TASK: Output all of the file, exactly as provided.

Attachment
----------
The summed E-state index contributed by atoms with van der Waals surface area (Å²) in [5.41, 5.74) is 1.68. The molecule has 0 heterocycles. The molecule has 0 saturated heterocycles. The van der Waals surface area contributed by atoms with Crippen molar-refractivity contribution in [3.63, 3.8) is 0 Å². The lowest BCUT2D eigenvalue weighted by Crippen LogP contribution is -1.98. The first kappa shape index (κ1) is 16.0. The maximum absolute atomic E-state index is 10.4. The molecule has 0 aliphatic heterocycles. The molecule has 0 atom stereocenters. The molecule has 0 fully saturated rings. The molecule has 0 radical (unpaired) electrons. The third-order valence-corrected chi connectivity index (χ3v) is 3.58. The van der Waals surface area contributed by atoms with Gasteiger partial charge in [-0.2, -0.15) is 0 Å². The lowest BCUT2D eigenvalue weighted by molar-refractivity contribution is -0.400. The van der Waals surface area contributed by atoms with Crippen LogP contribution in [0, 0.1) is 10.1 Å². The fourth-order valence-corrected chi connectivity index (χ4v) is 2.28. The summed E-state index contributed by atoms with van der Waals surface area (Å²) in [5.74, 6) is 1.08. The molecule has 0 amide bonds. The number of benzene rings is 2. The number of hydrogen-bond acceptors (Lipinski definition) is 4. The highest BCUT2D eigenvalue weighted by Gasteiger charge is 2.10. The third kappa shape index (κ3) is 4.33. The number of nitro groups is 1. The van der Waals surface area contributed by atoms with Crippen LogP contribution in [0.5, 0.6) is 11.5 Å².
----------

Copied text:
The summed E-state index contributed by atoms with van der Waals surface area (Å²) in [5.41, 5.74) is 1.68. The molecule has 0 heterocycles. The molecule has 0 saturated heterocycles. The van der Waals surface area contributed by atoms with Crippen molar-refractivity contribution in [3.63, 3.8) is 0 Å². The lowest BCUT2D eigenvalue weighted by Crippen LogP contribution is -1.98. The first kappa shape index (κ1) is 16.0. The maximum absolute atomic E-state index is 10.4. The molecule has 0 aliphatic heterocycles. The molecule has 0 atom stereocenters. The molecule has 0 fully saturated rings. The molecule has 0 radical (unpaired) electrons. The third-order valence-corrected chi connectivity index (χ3v) is 3.58. The van der Waals surface area contributed by atoms with Gasteiger partial charge in [-0.2, -0.15) is 0 Å². The lowest BCUT2D eigenvalue weighted by molar-refractivity contribution is -0.400. The van der Waals surface area contributed by atoms with Crippen LogP contribution in [0, 0.1) is 10.1 Å². The fourth-order valence-corrected chi connectivity index (χ4v) is 2.28. The summed E-state index contributed by atoms with van der Waals surface area (Å²) in [5.74, 6) is 1.08. The molecule has 0 amide bonds. The number of benzene rings is 2. The number of hydrogen-bond acceptors (Lipinski definition) is 4. The highest BCUT2D eigenvalue weighted by Gasteiger charge is 2.10. The third kappa shape index (κ3) is 4.33. The number of nitro groups is 1. The van der Waals surface area contributed by atoms with Crippen LogP contribution in [0.5, 0.6) is 11.5 Å².